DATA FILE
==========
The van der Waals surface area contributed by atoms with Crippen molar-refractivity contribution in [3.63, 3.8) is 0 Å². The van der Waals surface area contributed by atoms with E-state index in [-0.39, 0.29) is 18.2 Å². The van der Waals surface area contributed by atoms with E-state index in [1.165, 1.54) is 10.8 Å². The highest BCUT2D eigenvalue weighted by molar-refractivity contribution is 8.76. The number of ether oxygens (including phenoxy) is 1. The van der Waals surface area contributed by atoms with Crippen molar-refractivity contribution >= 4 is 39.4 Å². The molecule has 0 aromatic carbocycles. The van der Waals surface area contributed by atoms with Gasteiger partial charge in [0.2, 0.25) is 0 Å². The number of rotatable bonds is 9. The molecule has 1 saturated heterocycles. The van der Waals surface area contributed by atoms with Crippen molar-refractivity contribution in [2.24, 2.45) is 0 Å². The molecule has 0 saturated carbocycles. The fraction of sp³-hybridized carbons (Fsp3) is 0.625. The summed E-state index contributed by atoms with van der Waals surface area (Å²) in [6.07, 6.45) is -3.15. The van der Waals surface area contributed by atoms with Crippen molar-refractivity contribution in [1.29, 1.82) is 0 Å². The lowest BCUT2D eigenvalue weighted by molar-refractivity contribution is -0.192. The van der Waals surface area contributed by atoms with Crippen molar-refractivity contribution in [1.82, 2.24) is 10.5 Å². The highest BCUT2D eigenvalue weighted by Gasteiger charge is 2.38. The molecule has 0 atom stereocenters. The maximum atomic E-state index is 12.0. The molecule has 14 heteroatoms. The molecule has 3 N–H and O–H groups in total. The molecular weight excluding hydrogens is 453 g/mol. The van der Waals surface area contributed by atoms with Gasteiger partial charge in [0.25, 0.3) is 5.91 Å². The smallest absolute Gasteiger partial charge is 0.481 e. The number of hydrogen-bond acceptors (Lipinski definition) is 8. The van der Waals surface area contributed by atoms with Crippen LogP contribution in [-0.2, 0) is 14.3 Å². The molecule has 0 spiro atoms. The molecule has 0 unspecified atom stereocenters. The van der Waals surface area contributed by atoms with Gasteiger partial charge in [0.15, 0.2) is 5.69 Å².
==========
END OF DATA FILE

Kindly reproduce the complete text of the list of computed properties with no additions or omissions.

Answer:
The van der Waals surface area contributed by atoms with Crippen molar-refractivity contribution in [3.63, 3.8) is 0 Å². The van der Waals surface area contributed by atoms with E-state index in [-0.39, 0.29) is 18.2 Å². The van der Waals surface area contributed by atoms with E-state index in [1.165, 1.54) is 10.8 Å². The highest BCUT2D eigenvalue weighted by molar-refractivity contribution is 8.76. The number of ether oxygens (including phenoxy) is 1. The van der Waals surface area contributed by atoms with Crippen molar-refractivity contribution >= 4 is 39.4 Å². The molecule has 0 aromatic carbocycles. The van der Waals surface area contributed by atoms with Gasteiger partial charge in [0.2, 0.25) is 0 Å². The number of rotatable bonds is 9. The molecule has 1 saturated heterocycles. The van der Waals surface area contributed by atoms with Crippen molar-refractivity contribution in [2.24, 2.45) is 0 Å². The molecule has 0 saturated carbocycles. The fraction of sp³-hybridized carbons (Fsp3) is 0.625. The summed E-state index contributed by atoms with van der Waals surface area (Å²) in [6.07, 6.45) is -3.15. The van der Waals surface area contributed by atoms with Crippen molar-refractivity contribution in [1.29, 1.82) is 0 Å². The lowest BCUT2D eigenvalue weighted by molar-refractivity contribution is -0.192. The van der Waals surface area contributed by atoms with Crippen molar-refractivity contribution in [1.82, 2.24) is 10.5 Å². The highest BCUT2D eigenvalue weighted by Gasteiger charge is 2.38. The molecule has 0 atom stereocenters. The maximum atomic E-state index is 12.0. The molecule has 14 heteroatoms. The molecule has 3 N–H and O–H groups in total. The molecular weight excluding hydrogens is 453 g/mol. The van der Waals surface area contributed by atoms with Gasteiger partial charge in [0.25, 0.3) is 5.91 Å². The smallest absolute Gasteiger partial charge is 0.481 e. The number of hydrogen-bond acceptors (Lipinski definition) is 8. The van der Waals surface area contributed by atoms with Crippen LogP contribution in [-0.2, 0) is 14.3 Å². The molecule has 0 spiro atoms. The molecule has 0 unspecified atom stereocenters. The van der Waals surface area contributed by atoms with Gasteiger partial charge in [0.15, 0.2) is 5.69 Å².